I heard a litany of reasons why it was not feasible, even though other cities have already been implementing these temporary re-rationalizations of lane space--but worse yet was that I knew, and stated, that Los Angeles already has these lanes on several streets.
And the photo is a case in point: right downtown, about five blocks from LADOT's headquarters (and Ms. Mowery's office), is a rush-hour-only bus/bike lane stretching for several blocks in one of the most congested quarters of LA.
Wilshire Boulevard is the most heavily trafficked commute corridor in the country, possibly on the planet. Yet Los Angeles officialdom seems to have its collective thumb up its ass on almost anything pertaining to rational allocation of street space along this grand avenue that forms the backbone of our city's culture and commerce: the subway runs barely one quarter of the street's length before veering off to the Valley, and efforts to extend it, though they are finally beginning to succeed, have met with years of what can only be called stonewalling. Repaving has been neglected for decades. And now a simple plan to put in rush hour bus lanes languishes, and the idea of letting cyclists use the bus lanes is treated as an impossibility--though LA already does so on other streets.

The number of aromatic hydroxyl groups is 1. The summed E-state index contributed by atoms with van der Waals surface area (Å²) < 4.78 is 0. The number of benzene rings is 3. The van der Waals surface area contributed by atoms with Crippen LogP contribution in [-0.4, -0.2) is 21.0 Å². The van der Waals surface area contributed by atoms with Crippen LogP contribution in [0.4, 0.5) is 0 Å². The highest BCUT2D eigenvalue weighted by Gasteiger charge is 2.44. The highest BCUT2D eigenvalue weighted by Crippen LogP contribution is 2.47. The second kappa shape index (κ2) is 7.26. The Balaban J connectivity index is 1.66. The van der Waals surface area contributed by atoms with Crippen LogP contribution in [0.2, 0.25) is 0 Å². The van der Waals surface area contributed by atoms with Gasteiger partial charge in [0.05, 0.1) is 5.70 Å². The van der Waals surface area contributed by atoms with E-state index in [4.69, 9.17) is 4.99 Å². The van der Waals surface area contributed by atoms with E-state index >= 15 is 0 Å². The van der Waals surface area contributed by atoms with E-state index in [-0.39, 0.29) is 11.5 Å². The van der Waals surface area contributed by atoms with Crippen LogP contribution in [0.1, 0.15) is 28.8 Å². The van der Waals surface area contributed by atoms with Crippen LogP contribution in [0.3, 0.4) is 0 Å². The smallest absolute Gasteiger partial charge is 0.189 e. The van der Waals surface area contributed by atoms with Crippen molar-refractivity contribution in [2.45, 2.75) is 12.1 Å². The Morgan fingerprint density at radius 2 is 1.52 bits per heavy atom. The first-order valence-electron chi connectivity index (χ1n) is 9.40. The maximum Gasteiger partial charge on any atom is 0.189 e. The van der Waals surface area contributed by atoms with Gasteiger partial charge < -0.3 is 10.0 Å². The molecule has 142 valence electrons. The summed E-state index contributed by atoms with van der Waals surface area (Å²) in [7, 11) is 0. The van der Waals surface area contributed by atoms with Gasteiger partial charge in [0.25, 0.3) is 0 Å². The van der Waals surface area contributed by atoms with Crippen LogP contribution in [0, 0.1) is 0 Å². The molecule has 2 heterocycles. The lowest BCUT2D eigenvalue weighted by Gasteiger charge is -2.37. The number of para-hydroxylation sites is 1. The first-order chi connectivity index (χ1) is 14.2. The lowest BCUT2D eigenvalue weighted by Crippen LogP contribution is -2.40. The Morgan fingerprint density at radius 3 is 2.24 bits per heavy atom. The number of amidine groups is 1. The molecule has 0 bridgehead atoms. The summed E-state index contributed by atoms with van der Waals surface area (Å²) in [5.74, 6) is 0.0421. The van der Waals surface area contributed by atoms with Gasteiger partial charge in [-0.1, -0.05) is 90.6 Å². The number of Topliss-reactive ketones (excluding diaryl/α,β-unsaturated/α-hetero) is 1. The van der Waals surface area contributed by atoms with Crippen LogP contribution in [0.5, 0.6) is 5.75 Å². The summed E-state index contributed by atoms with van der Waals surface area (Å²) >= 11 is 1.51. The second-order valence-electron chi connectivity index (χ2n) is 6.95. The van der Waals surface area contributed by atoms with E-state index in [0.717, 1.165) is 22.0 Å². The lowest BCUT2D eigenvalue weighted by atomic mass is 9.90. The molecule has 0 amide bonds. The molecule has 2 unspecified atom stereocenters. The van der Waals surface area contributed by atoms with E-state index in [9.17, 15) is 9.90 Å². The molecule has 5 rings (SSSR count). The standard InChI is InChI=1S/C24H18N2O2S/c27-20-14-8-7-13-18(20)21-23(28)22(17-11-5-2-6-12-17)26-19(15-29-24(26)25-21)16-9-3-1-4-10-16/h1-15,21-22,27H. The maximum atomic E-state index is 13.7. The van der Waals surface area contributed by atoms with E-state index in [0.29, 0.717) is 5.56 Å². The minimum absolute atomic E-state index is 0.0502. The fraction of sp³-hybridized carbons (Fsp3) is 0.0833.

We should just do it. Building only for cars is sucking the life out of our culture, commerce, and communities. We've got to make streets more rational. We've already paved 70% of our land surface for cars. LA, get out of your motorized baby carriages; it's time to grow up.